Pac-12 should fight for Delany model

Big Ten commissioner Jim Delany's playoff proposal rewards actually winning one's conference. AP Photo/Paul Beaty

At the Pac-12 meetings last week in Phoenix, it became clear that conference coaches and athletic directors as well as commissioner Larry Scott favor a potential four-team college football playoff including a requirement that each of the four participants wins its respective conference championship.

The reasoning for that is logical and unassailable: A national title contender should first prove it's the best team in its conference. College football folks -- coaches, administrators, etc. -- frequently talk about preserving the value of the regular season. Not requiring a playoff team to win its conference directly contravenes that.

On the other side of the playoff debate are the folks who don't want any such requirements. They say introducing one muddies things up. They say it's important to pick the "four best teams." Keep it simple and credible!

Four best teams? Er, how will we determine that? The ole BCS rankings? A selection committee?

Not acceptable.

There needs to be give and take here. If the Pac-12 and Big Ten are going to sacrifice their automatic tie-in to the Rose Bowl, that means they need to get something in return. Thankfully, Big Ten commissioner Jim Delany already has proposed an equitable plan that allows for both sides of this debate to get most of what they want.

It's the top-six plan: Conference champions would be required to be ranked in the top six of the final rankings in order to earn automatic berths in the four-team playoff. If four conference champions aren't ranked in the top six, then the highest ranked at-large teams would fill however many voids there are.

CBS Sports' Brett McMurphy went through all the scenarios. He found that, since 2004, only seven top-four teams in the final BCS standings would have missed the playoffs with this top-six plan.

Writes McMurphy:

Under this format, in the past eight years, 30 of the 32 teams in the playoff would have been conference champions. Only two teams -- No. 2 Alabama (in 2011) and No. 4 Ohio State (in 2005) -- that weren't a conference champion would have qualified for the national semifinals.

Using the conference affiliation for the schools for each season and not their future affiliation, the SEC would have had the most schools in the playoffs from 2004-11 with eight, including seven conference champions. The Pac-12 and Big 12 would have been next, each with six schools, followed by the Big Ten with five (four conference champions, one at-large), the Mountain West with four, the Big East with two and the ACC with one.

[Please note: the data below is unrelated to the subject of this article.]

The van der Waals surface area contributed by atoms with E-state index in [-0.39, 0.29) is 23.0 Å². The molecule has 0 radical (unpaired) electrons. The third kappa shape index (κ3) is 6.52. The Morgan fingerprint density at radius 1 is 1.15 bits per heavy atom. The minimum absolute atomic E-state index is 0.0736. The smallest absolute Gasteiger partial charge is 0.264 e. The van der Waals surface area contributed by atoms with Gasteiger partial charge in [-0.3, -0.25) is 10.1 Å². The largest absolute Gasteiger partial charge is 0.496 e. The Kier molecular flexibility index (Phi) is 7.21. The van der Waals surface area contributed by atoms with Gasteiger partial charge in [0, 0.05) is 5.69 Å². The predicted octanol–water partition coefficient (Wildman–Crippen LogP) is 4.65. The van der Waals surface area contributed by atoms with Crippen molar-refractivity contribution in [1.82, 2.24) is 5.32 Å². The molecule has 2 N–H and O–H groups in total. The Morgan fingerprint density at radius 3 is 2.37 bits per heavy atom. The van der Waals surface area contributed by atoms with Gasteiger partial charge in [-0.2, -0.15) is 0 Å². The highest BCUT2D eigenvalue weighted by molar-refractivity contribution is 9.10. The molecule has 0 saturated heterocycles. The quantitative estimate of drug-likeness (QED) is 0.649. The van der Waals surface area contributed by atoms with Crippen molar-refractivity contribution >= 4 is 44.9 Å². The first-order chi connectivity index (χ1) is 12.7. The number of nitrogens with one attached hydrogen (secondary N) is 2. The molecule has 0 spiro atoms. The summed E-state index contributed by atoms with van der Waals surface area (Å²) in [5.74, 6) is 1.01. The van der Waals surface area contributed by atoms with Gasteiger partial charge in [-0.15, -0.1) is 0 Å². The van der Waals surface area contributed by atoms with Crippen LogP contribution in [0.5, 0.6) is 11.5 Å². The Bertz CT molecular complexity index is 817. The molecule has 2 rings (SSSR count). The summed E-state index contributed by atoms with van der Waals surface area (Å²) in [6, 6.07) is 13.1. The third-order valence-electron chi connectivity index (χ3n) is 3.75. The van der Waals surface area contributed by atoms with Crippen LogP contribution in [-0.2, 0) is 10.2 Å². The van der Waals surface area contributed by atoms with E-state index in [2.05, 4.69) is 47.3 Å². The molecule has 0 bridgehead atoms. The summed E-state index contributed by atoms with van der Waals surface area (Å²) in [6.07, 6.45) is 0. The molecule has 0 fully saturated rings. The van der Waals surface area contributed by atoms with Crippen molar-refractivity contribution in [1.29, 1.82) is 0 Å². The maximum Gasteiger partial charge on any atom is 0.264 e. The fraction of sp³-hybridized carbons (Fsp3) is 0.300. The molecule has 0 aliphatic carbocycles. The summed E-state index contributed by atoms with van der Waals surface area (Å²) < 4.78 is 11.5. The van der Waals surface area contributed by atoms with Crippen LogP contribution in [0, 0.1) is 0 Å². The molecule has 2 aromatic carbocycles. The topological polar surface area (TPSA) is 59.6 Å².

Of the Mountain West's four representatives, two were by Utah, now in the Pac-12, and two by TCU, which joins the Big 12 this fall.

That sounds about right.

The teams left out? Stanford and Texas, both twice, and Alabama, Michigan and LSU.

That sounds about right.

The best scenario to look at is 2008. From McMurphy's breakdown:

Top 6 ranked teams: No. 1 Oklahoma (Big 12 champ), No. 2 Florida (SEC champ), No. 3 Texas (at-large), No. 4 Alabama (at-large), No. 5 USC (Pac-10 champ), No. 6 Utah (Mountain West champ).

Conference champs in four-team playoff: No. 1 Oklahoma, No. 2 Florida, No. 5 USC, No. 6 Utah.

Non-conference champs in four-team playoff: None.

Top-6 teams left out: No. 3 Texas, No. 4 Alabama.

Revisionist history: The good news is that the top four conference champions are all ranked among the nation's top six teams. The bad news is No. 3 Texas and No. 4 Alabama, both of which didn't win their conference, would not be included in the playoff. Lower ranked, but conference champion, USC (No. 5) and Utah (No. 6) would have made the field.

In 2008, the top-six model would have created a far superior postseason. The most likely scenario would have seen USC, clearly the best team in 2008, beating Utah, which physically manhandled Alabama 31-17 in the Sugar Bowl, for the national title.

Wait ... did I just pull one of those "Just because" deals there, making assumptions about how good a team is?

Yes, I did. Most folks outside of the Southeast -- including Vegas bookies -- believed USC was the best team in 2008. It finished the regular season with the same record as Florida and Oklahoma, but its loss on the road against an Oregon State team that won nine games was deemed worse than the Gators' and Sooners' blemishes. That judgment was arbitrary and ran counter to what many folks believed: The Trojans in 2008 would have left a bootprint on the foreheads of either Florida or Oklahoma.

And, of course, when Utah held Alabama to 208 total yards -- 31 yards rushing! -- it became nearly impossible to say the Crimson Tide belonged in the same building. Oh, that's right, an Alabama team playing in its first BCS bowl game since 1999 was SO disappointed that it lost the SEC title game that it decided not to try hard in the Sugar Bowl. Please.

Of course, this analysis is bothering some folks. Good. That's how the "Just because" stuff felt for the Trojans in 2008 and for Oklahoma State last year. The most certain way to ensure the new four-team playoff will foment annual controversy is to make the "Just because" element its foundation. We'll still be debating the subjectivity -- and inherent biases -- of the system for weeks as the season winds down.

See, out here on the West Coast, the top-six plan seems simple. It seems fair. It doesn't muddy anything up. It actually provides clarity: Win your conference.

It first tries to award the highest-rated conference champions for, you know, accomplishing something during the regular season, then it makes sure that we don't end up with a three-loss team in the playoff.

It's the best and most equitable endgame in the four-team playoff scenario. And the Pac-12 and Big Ten should fight for it.